From IWU Magazine, Winter 2011-12
Improving with Age
Retired professor D. Paul Miller reveals what keeps him going strong at 94.
Story by NANCY (STEELE) BROKAW ’71
|Miller sometimes bicycles to Evergreen Lake, almost 25 miles round-trip. (Photo by Marc Featherly)|
A report released in November showed that the population of Americans age 90 and over is now 1.9 million — almost triple what it was three decades ago. Faced with the prospect of living longer, many are asking: How can I make the most of those extra years?
Spending time with D. Paul Miller is a good place to start in answering that question. At age 94, he has mental acuity and physical stamina many half his age would envy.
Newspapers and magazines have featured Miller, retired chair of Illinois Wesleyan’s sociology department, for his athletic successes. In Senior Olympics track competition, he’s won 216 medals, 158 of them gold. His national medal count is seven gold, five silver and two bronze. More medals will likely follow: he plans to compete in next year’s Senior Olympics. Miller still holds two national records, both in bicycle road races, and 12 state records.
In recent years, he has also been busy writing a book. Published in 2011, From the Dust Bowl to the Corn Fields documents his life from early childhood to the present. His personality emerges on the pages, full of warmth, candor and curiosity. Meeting Miller in person, those same qualities draw you in. As he reflects on his life — and the lifestyle changes he’s made that help keep him active — his eyes shine with kindness and twinkle with fun.
What’s harder to spot in those gentle eyes is the gleam of a die-hard competitor, but it’s there.
“He’s an example for all of us,” says Norm Eash ’75, IWU head football coach and Miller’s longtime workout partner. “As you age, there are aches and pains that can stop you from exercising but D. Paul works through it. I admire and respect him. More than that, he’s an interesting person and he’s fun to be around. Someone at 94 might be set in his ways but he’s very accepting of other viewpoints.”
To understand how Miller has made the most of what he calls his “reclining years,” it helps to go back to his beginnings, documented in From the Dust Bowl to the Corn Fields.
The Kansas farm where Miller grew up.
He was born Aug. 30, 1917, on “The Eighty,” an 80-acre farm 12 miles south of Protection, Kan. His family — including two brothers and two sisters — was part of an even bigger clan (14 aunts and uncles on his father’s side) who shared in common a devotion to their Conservative Mennonite beliefs. Miller attended a tiny country school taught by his father, who was also a Mennonite minister and bishop.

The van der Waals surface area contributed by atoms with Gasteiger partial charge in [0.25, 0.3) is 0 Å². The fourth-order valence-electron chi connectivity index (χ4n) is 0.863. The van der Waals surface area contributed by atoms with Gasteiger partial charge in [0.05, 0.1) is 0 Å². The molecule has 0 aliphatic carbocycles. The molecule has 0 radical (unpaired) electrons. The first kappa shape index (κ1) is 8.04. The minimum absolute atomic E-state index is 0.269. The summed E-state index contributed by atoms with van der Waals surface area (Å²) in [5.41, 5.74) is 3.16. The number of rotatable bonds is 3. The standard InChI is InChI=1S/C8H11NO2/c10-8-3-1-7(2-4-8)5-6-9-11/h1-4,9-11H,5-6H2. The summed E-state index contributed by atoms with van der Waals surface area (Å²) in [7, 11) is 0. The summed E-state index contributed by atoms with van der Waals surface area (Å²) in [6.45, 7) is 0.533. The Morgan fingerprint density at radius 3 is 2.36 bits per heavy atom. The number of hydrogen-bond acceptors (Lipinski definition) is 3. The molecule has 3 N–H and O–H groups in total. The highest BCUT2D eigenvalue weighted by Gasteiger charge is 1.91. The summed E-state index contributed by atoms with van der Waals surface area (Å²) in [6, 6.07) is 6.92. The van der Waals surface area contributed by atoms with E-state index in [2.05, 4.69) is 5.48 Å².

At a young age, Miller was expected to get up early and “chore.” That involved, among other things, slopping the pigs, helping with harvest and milking cows. He also fed the barn cats by squirting milk in their mouths and even took a few squirts himself on occasion.
At age 10, Miller drove his family’s Model-T for the first time alone, sent by his mother to borrow sugar from neighbors. At age 13, he got his first state-issued driver’s license, a document he still possesses. Despite such liberties, “my dad was a strict disciplinarian,” he says, banning class parties and dances.
Miller lived his adolescence against the bleak backdrop of the Great Depression, while dust storms blotted the Kansas sky. He remembers when school was dismissed at 1 p.m. during one such storm. Driving home, he couldn’t see as far as the radiator cap at the front of his car. He recalls shoveling dust that had “drifted like snow” to the top of a pigpen fence, four or five feet high, on his family farm.
|Miller's first teaching job was at a small Kansas school. During World War II, he was assigned to a civilian camp for conscientious objectors.|
Despite the hard times and strict upbringing, Miller had his share of fun. He and a cousin who lived nearby played, fished, swam and hunted together. To earn spending money, he trapped, skinned and stretched animal pelts, which he sold for about $1.50 each (though one badger pelt fetched $4). One night, they even bagged 10 skunks, dragged out one by one from under an old water tank by the family dog, Jubilee, leaving them “exasperated and well scented with skunk spray,” as he writes in his book.
Encouraged by their father to get as much education as they could, Miller and his siblings all earned bachelor’s degrees, with the three boys completing doctorates. In 1936, Miller attended Hesston College, a Mennonite school north of Wichita, Kan. There, he ran track for the first time. Wearing shorts was forbidden for modesty’s sake, so he rolled his pant legs, held up with rubber bands, to his knees for his races, which he often won.